Jakarta – As in years past, International Anticorruption Day was observed at the Corruption Eradication Commission (KPK) on Thursday to celebrate the agency's role in the country's fight against graft. But this year, the KPK – and Indonesia as a whole – must reckon with profound failures on that front.
The KPK, once the vanguard of graft busting, faces a trust deficit, especially since Firli Bahuri and his deputies took the helm two years ago. A survey conducted by Indikator Politik Indonesia in November found that the KPK ranked at a record-low eighth in credibility among state institutions, behind the National Police and the Attorney General's Office (AGO) – fellow law enforcement institutions.
The commission's credibility crisis should come as no surprise, as public confidence in the KPK has been falling since 2018, according to Indikator Politik. Before the decline, the KPK typically ranked among the top two or three most trusted state institutions.
President Joko "Jokowi" Widodo, who spoke at the International Anticorruption Day ceremony, implicitly highlighted the KPK's shortcomings by celebrating the AGO's role in unveiling large-scale corruption scandals involving state insurance companies PT Jiwasraya and PT Asabri, forcing the KPK to share the limelight with the AGO and the police on the anticorruption front.
It is encouraging that the police and the AGO have stepped up their antigraft efforts, but the KPK must raise its own bar even higher, given the powers at its disposal. It is only natural for the public to expect the commission to stay ahead of other law enforcement institutions in the fight against corruption.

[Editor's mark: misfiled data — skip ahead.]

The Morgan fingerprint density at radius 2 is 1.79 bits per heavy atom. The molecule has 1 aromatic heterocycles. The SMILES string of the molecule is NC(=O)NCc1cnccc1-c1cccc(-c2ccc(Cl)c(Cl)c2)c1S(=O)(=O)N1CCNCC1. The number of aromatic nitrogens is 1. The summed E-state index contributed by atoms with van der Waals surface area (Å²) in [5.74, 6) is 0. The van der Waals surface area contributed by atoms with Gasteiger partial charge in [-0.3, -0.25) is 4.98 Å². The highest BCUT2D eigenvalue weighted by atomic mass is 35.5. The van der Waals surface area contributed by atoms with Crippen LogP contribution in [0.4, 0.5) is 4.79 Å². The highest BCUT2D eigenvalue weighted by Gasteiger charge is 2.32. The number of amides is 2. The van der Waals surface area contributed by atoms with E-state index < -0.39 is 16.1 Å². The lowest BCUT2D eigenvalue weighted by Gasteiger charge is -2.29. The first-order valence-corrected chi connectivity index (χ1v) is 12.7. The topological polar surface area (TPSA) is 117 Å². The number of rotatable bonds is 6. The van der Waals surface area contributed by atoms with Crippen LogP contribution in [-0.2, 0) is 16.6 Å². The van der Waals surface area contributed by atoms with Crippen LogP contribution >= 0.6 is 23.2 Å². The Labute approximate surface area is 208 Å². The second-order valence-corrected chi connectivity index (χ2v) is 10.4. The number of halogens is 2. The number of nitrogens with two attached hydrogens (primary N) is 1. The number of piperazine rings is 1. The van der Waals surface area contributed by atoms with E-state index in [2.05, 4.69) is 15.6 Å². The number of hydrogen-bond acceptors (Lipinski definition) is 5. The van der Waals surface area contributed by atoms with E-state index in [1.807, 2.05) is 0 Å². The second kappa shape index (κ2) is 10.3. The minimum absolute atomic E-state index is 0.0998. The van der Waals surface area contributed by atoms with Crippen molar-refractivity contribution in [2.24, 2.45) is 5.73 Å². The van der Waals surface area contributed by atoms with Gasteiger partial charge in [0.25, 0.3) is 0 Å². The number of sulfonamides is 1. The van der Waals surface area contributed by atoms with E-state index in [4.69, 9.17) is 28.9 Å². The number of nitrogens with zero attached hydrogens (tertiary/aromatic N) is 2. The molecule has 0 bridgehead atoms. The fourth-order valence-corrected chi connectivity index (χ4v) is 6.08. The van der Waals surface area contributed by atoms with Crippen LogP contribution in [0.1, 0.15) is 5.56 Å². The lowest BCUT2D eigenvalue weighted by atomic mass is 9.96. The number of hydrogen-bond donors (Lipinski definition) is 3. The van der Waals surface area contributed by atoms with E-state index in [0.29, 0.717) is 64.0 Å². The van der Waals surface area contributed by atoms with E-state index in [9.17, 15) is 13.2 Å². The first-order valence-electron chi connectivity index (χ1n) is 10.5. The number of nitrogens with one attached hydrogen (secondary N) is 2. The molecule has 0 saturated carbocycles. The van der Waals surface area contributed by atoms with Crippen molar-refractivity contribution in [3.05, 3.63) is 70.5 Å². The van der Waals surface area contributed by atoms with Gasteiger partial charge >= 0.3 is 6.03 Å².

But it is the political elites who should be held responsible for the weakening of the KPK. The mess started with the revisions to the KPK Law in 2019, which caused the commission to lose much of its independence. The KPK's issues today lend credence to the accusation that the law was amended simply to undermine the institution. In due course, the ultimate beneficiaries of the move will become apparent.
The dismissal of 57 KPK employees, including senior investigators, following their supposed failure of a "civic knowledge test" early this year shows how the KPK has been made subject to external power games, which would not have happened if it had retained its independence. Now, the National Police have moved to hire most of the dismissed employees, knowing their test results show only the absurdity of the exam and the incredibility of the current incarnation of the KPK.
Because the crux of the KPK's problem is trust, the only way it can regain public confidence is by going after the big fish. While bringing two ministers to justice was a strong start, the follow-up should be further and deeper investigations into high-level political corruption.
There is little doubt that politics corrupts. The country needs its antigraft champions back.